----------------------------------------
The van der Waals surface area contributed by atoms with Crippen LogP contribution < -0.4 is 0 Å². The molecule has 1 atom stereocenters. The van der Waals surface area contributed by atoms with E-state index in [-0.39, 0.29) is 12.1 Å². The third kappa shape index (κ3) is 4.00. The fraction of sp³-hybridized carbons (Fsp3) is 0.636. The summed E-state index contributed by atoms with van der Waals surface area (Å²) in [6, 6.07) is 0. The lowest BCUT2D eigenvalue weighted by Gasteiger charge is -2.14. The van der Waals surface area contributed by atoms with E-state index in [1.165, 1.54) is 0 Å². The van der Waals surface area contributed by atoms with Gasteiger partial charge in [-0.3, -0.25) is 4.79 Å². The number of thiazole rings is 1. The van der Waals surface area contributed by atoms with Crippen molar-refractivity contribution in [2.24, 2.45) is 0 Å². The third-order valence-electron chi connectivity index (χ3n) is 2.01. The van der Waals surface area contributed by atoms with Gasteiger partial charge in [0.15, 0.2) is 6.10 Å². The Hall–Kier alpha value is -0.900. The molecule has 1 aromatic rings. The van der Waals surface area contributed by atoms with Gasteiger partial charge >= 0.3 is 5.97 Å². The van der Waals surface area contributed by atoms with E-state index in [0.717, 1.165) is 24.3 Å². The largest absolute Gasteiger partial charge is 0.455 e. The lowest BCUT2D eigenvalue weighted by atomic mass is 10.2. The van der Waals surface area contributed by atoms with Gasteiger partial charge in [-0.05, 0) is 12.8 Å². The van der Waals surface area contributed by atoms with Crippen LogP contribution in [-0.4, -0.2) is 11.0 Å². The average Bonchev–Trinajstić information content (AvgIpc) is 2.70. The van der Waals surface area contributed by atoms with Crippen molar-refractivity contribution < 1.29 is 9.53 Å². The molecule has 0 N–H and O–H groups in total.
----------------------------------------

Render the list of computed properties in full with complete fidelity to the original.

The van der Waals surface area contributed by atoms with Crippen LogP contribution < -0.4 is 0 Å². The molecule has 1 atom stereocenters. The van der Waals surface area contributed by atoms with E-state index in [-0.39, 0.29) is 12.1 Å². The third kappa shape index (κ3) is 4.00. The fraction of sp³-hybridized carbons (Fsp3) is 0.636. The summed E-state index contributed by atoms with van der Waals surface area (Å²) in [6, 6.07) is 0. The lowest BCUT2D eigenvalue weighted by Gasteiger charge is -2.14. The van der Waals surface area contributed by atoms with E-state index in [1.165, 1.54) is 0 Å². The van der Waals surface area contributed by atoms with Gasteiger partial charge in [-0.3, -0.25) is 4.79 Å². The number of thiazole rings is 1. The van der Waals surface area contributed by atoms with Crippen molar-refractivity contribution in [2.24, 2.45) is 0 Å². The third-order valence-electron chi connectivity index (χ3n) is 2.01. The van der Waals surface area contributed by atoms with Gasteiger partial charge in [0.15, 0.2) is 6.10 Å². The Hall–Kier alpha value is -0.900. The molecule has 1 aromatic rings. The van der Waals surface area contributed by atoms with Gasteiger partial charge >= 0.3 is 5.97 Å². The van der Waals surface area contributed by atoms with E-state index in [0.717, 1.165) is 24.3 Å². The largest absolute Gasteiger partial charge is 0.455 e. The lowest BCUT2D eigenvalue weighted by atomic mass is 10.2. The van der Waals surface area contributed by atoms with Gasteiger partial charge in [-0.05, 0) is 12.8 Å². The van der Waals surface area contributed by atoms with Crippen LogP contribution in [-0.4, -0.2) is 11.0 Å². The average Bonchev–Trinajstić information content (AvgIpc) is 2.70. The van der Waals surface area contributed by atoms with Crippen molar-refractivity contribution < 1.29 is 9.53 Å². The molecule has 0 N–H and O–H groups in total.